Being retired is wonderful. I recommend it to everyone. Work is so very much overrated! I think I’m enjoying retirement because I planned for it. Throughout 2014 I worked on my novels, built my website, learned social media, and prepared for my new career as an author. When I left work Friday afternoon on the 23rd of January 2015, I had a few regrets — after all one makes friends working at a place for 30 years. But when I woke up on the 24th, I sat at my desk and put pencil to paper. And when Monday rolled around, I breathed a sigh of relief. I had no virtual clock to punch. I WAS FREE!! And I put pencil to paper and wrote.

April, May, and a week in June I spent with my sister. It was a wonderful time. Then I spent a week with my dad in Arizona and finally returned to Minnesota.

Life is good. Life is what you make it. And right now, writing everyday, I’m having the time of my life.

One downer is that the freighter cruise to Samoa I so much wanted to take, doesn’t seem to be offered any longer. A whole bunch to China, but I’m not interested in seeing China. I want to see Samoa! More research is needed on that front.

Now that I’m back home, I am going to go bicycle shopping. I’d like to get a nice used bike and take advantage of the summer to get out from behind my desk for an hour or two each day.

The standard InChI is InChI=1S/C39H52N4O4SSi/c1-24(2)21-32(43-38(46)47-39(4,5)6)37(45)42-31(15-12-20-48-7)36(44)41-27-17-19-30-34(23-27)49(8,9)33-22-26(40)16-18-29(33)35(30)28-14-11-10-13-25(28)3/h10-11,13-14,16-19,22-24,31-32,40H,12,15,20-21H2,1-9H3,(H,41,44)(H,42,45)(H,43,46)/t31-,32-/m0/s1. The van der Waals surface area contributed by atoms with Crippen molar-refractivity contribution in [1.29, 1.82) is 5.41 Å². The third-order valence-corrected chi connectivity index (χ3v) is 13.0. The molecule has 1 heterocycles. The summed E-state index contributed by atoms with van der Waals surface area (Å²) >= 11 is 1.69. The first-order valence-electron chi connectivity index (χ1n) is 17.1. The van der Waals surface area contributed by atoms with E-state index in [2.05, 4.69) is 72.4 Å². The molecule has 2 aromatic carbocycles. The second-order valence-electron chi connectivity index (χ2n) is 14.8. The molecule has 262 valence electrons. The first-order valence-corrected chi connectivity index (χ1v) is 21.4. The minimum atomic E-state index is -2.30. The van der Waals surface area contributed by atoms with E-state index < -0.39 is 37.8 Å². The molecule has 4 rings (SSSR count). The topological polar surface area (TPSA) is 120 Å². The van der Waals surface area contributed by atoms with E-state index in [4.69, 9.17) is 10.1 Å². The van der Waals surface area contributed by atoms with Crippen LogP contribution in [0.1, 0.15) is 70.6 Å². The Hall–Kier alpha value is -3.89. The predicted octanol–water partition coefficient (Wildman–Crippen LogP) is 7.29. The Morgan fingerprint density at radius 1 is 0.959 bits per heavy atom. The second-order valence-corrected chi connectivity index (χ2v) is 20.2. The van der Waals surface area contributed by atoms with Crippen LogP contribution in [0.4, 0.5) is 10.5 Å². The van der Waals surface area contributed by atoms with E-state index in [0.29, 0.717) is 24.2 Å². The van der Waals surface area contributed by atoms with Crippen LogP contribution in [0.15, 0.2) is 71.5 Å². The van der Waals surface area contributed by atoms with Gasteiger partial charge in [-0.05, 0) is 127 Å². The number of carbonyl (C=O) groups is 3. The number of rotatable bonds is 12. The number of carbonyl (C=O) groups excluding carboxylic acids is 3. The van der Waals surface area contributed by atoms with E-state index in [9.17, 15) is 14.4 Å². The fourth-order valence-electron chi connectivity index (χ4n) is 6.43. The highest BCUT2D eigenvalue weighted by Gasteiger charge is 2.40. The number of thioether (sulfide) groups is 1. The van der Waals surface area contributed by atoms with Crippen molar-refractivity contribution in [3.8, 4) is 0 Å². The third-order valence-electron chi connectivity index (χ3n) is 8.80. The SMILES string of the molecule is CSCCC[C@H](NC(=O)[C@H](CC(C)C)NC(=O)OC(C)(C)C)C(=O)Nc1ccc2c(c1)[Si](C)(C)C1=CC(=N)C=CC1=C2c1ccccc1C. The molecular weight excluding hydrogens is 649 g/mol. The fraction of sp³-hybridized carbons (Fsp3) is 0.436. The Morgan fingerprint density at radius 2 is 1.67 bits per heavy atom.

One thing I have found of interest is that since I’ve retired, I’m seeing everything in somewhat of a different light. I’m more content and satisfied. I truly have time for enjoying il dolce far niente — the sweetness of doing nothing. And I love it! I find little things are very satisfying. To watch a favorite show on TV. To read that book, or write a letter. To just sit and listen to a piece of music. Or to drink tea and savor it or cherries (I so love cherries!). Even grocery shopping is a delight.

Life is what you make it. Make it good.

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8 Sentence Sunday On Dieselpunks #12

In today’s snippet of the forthcoming second Lady Dru novel, The Golden Fleece Affair, we get her reaction to learning that not only is the mythical Golden Fleece real, but media mogul Walter Ramsey Hall wants Dru and Karl to get it for him. He’s terminally ill and wants the fleece to cure his sickness and give him long life.

Dru and Karl were in the Soviet Union only last year (The Moscow Affair) and have no desire to go back. The country has descended into civil war and been invaded by Hitler and Mussolini, who are backing the Czarists.

Here are our 8 sentences for today:

Neither of us said anything. I, for one, had no desire to go back to Russia. Besides, everyone and his aunt and uncle wanted the damn thing. As sure as I love Karl and the sky is blue, there was going to be a lot of shooting and bloodletting over this hunk of wool. Not something I wanted to be in the middle of.

He looked at us, undoubtedly guessing we weren’t excited about the assignment. He simply said, “I won’t play hardball, Karl, Dru. I am asking you, as a friend, to do this for me.”

If you write or read Dieselpunk, join in the fun: 8 Sentence Sunday on Dieselpunks.

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8 Sentence Sunday on Dieselpunks #7

Today’s snippet is from The Moscow Affair, my published Lady Dru novel, and gives a little picture of Karl, who is Dru’s soulmate. Because he’s married, he is usually very reserved when in public with Dru; something she complains about, but is resigned to.